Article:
April, 23rd, 2019
The commercial refrigeration industry is preparing for a significant shift in regulatory standards as January 1, 2020, approaches. Contractors, wholesalers, OEMs, (original equipment manufacturers), and end-users are concerned about how the new Department of Energy (DOE) standards for commercial refrigeration will affect them. Industry blogs and online forums are echoing the sentiment, “What do I need to do and when do I need to do it?” When it comes down to how DOE impacts YOU, here are some key questions you should be asking.
What is my application and what equipment is affected?
Understanding what commercial refrigeration applications and equipment are included in the impending DOE regulations is central to knowing how you should prepare for 2020.
Commercial refrigeration applications and equipment affected by DOE 2020 standards
- Walk-in coolers and freezers up to 3000 square feet
- Medium temperature condensing units and package systems, (effective date Jan 1, 2020)
- Low temp condensing units, package systems, and unit coolers used in coolers and freezers up to 3000 square feet (effective date July 10, 2020)
- Unit coolers used in supermarket refrigeration systems (effective date July 10, 2020)
- Doors and panels used to construct walk-in coolers and freezers
Additionally, new and replacement refrigeration equipment associated with walk-in coolers and freezers will need to be compliant with new DOE efficiency standards. Unit cooler applications in supermarkets, whether walk-in or otherwise, will also be required to comply with the 2020 Department of Energy standards.
What equipment is exempt from 2020 DOE commercial refrigeration standards?
The exceptions for DOE regulatory compliance standards are:
- Coolers and freezers larger than 3000 square feet
- Water-cooled condensing units, air-cooled condensers, or remote condensers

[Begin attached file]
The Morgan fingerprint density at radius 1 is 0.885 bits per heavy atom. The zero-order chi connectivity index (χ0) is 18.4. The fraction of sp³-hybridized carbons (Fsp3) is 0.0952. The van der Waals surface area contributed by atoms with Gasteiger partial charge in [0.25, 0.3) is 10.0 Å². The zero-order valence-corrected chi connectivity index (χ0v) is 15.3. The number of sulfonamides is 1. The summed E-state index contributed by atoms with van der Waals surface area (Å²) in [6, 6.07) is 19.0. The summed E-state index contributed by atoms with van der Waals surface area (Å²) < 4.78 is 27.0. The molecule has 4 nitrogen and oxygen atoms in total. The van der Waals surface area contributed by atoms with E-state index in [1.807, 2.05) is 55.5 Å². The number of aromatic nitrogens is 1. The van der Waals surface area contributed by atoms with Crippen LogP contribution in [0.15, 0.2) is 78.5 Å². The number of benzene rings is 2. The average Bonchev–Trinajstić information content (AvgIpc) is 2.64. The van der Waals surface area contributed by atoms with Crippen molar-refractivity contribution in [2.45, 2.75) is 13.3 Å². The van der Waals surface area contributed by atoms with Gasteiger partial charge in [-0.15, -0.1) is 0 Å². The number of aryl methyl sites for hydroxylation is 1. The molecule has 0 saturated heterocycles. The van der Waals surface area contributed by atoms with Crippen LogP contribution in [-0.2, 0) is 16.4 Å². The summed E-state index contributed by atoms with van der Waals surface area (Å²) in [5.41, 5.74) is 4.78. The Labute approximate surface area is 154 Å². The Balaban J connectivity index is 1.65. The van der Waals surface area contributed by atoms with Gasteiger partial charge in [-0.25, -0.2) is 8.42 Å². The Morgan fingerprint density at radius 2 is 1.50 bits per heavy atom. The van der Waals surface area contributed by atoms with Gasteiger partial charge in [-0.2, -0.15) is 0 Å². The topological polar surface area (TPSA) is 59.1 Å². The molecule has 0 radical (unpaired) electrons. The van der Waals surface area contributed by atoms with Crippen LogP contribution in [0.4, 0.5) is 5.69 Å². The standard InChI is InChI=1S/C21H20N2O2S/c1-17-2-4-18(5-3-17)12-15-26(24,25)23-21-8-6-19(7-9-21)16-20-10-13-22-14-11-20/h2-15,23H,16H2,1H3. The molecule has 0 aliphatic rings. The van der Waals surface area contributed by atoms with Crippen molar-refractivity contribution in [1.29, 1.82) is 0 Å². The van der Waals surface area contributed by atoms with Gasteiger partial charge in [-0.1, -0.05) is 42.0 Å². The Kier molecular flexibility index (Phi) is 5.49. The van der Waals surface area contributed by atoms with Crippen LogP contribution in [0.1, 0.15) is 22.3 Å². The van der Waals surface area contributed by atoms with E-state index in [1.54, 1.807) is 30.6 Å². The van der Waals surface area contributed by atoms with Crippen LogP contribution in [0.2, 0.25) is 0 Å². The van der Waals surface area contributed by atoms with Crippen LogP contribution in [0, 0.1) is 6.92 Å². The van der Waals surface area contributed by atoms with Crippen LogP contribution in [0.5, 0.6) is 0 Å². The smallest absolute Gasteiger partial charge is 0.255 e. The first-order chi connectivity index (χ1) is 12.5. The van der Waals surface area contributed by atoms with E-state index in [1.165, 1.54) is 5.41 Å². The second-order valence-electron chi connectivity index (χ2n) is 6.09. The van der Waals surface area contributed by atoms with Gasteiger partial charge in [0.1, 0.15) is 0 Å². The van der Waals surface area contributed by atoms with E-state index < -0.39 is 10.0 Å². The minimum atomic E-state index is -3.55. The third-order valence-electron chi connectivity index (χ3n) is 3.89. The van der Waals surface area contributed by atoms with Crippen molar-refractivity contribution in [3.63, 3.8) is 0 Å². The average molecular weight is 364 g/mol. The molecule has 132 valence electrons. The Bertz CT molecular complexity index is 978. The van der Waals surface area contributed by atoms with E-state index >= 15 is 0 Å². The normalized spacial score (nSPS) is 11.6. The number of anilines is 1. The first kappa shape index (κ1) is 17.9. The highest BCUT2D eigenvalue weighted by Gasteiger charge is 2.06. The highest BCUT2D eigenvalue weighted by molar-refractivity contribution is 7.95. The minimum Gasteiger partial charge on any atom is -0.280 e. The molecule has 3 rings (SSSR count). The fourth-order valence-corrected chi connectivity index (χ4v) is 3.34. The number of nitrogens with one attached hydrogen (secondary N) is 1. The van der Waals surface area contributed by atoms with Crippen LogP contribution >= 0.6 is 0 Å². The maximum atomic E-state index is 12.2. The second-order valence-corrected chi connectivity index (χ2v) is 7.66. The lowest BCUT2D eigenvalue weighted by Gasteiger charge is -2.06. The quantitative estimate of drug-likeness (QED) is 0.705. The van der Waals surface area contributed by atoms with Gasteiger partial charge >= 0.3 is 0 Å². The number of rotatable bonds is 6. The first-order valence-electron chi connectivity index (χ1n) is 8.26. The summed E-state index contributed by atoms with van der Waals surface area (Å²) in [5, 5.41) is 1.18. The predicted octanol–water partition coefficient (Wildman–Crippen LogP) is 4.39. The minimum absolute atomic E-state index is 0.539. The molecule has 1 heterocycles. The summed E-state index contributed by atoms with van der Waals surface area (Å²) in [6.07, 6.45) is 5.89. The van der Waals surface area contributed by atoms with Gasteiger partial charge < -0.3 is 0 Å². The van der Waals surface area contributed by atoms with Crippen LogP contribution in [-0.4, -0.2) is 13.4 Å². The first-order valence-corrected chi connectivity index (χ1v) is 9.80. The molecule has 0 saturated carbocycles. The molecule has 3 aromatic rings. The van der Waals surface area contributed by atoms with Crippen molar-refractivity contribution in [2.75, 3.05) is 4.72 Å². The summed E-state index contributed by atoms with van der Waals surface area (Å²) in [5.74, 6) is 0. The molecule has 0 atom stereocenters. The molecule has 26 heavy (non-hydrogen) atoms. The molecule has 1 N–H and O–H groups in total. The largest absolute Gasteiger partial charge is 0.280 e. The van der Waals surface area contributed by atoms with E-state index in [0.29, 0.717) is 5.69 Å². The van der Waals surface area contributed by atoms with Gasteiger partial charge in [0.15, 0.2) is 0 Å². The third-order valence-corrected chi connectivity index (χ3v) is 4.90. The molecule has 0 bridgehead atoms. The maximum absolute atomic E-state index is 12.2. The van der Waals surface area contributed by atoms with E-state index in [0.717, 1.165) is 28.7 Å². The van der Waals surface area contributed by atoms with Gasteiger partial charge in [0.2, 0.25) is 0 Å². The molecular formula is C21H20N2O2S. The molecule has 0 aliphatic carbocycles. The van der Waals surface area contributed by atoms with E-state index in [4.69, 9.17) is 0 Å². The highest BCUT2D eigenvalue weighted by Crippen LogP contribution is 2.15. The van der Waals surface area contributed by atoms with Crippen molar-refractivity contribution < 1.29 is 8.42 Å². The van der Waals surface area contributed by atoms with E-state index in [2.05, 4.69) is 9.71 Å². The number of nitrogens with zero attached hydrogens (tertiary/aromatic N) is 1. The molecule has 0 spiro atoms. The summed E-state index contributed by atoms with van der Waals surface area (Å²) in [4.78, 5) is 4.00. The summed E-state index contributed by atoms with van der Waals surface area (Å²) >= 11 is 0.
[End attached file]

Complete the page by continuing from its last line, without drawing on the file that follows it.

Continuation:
- Medical, scientific, and research installations
- Multi-compressor condensing units or supermarket compressor racks
Installations of equipment manufactured prior to their respective DOE 2020 regulations effective dates, WILL NOT be required to meet new DOE standards. It is worth noting that purchasing DOE/AWEF compliant equipment is predicted to be more energy efficient and save money over the life of ownership.
What is the DOE 2020 Regulations Impact on Wholesalers, Contractors, OEMs & End-users?
How do the 2020 DOE standards affect wholesalers?
As an equipment wholesaler, it will be your responsibility to ensure that the correct equipment is selected and installed.
How do the 2020 DOE standards affect OEMs?
As an original equipment manufacturer specifying equipment, it will be your responsibility to ensure that only compliant equipment is used in applications which require compliance with the new AWEF standards.
How do the 2020 DOE standards affect contractors?
As a commercial refrigeration contractor installing and maintaining equipment, it will be your responsibility to ensure that installations are compliant with new DOE standards (excluding new installations of purchased equipment manufactured prior to their DOE 2020 regulations effective dates).
How do the 2020 DOE standards affect end-users?
As an end-user operating equipment, it will be your responsibility to verify that only compliant equipment is used in applications requiring AWEF compliance (equipment manufactured after Jan 1, 2020).